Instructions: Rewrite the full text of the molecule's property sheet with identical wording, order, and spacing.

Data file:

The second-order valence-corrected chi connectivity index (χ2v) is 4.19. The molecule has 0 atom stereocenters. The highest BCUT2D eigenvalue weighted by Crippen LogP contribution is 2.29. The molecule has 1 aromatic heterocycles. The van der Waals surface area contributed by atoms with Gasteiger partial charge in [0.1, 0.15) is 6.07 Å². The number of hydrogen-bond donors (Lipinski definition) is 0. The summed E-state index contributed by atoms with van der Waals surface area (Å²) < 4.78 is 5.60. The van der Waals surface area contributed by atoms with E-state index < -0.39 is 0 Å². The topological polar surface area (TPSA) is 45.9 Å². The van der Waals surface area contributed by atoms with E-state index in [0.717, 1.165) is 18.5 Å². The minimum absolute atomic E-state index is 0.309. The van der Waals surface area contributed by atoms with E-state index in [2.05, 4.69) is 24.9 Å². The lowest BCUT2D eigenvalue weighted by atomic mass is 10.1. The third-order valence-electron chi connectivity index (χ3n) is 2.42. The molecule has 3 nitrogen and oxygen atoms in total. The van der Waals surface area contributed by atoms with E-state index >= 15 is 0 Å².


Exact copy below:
The second-order valence-corrected chi connectivity index (χ2v) is 4.19. The molecule has 0 atom stereocenters. The highest BCUT2D eigenvalue weighted by Crippen LogP contribution is 2.29. The molecule has 1 aromatic heterocycles. The van der Waals surface area contributed by atoms with Gasteiger partial charge in [0.1, 0.15) is 6.07 Å². The number of hydrogen-bond donors (Lipinski definition) is 0. The summed E-state index contributed by atoms with van der Waals surface area (Å²) < 4.78 is 5.60. The van der Waals surface area contributed by atoms with E-state index < -0.39 is 0 Å². The topological polar surface area (TPSA) is 45.9 Å². The van der Waals surface area contributed by atoms with E-state index in [0.717, 1.165) is 18.5 Å². The minimum absolute atomic E-state index is 0.309. The van der Waals surface area contributed by atoms with E-state index in [2.05, 4.69) is 24.9 Å². The lowest BCUT2D eigenvalue weighted by atomic mass is 10.1. The third-order valence-electron chi connectivity index (χ3n) is 2.42. The molecule has 3 nitrogen and oxygen atoms in total. The van der Waals surface area contributed by atoms with E-state index >= 15 is 0 Å².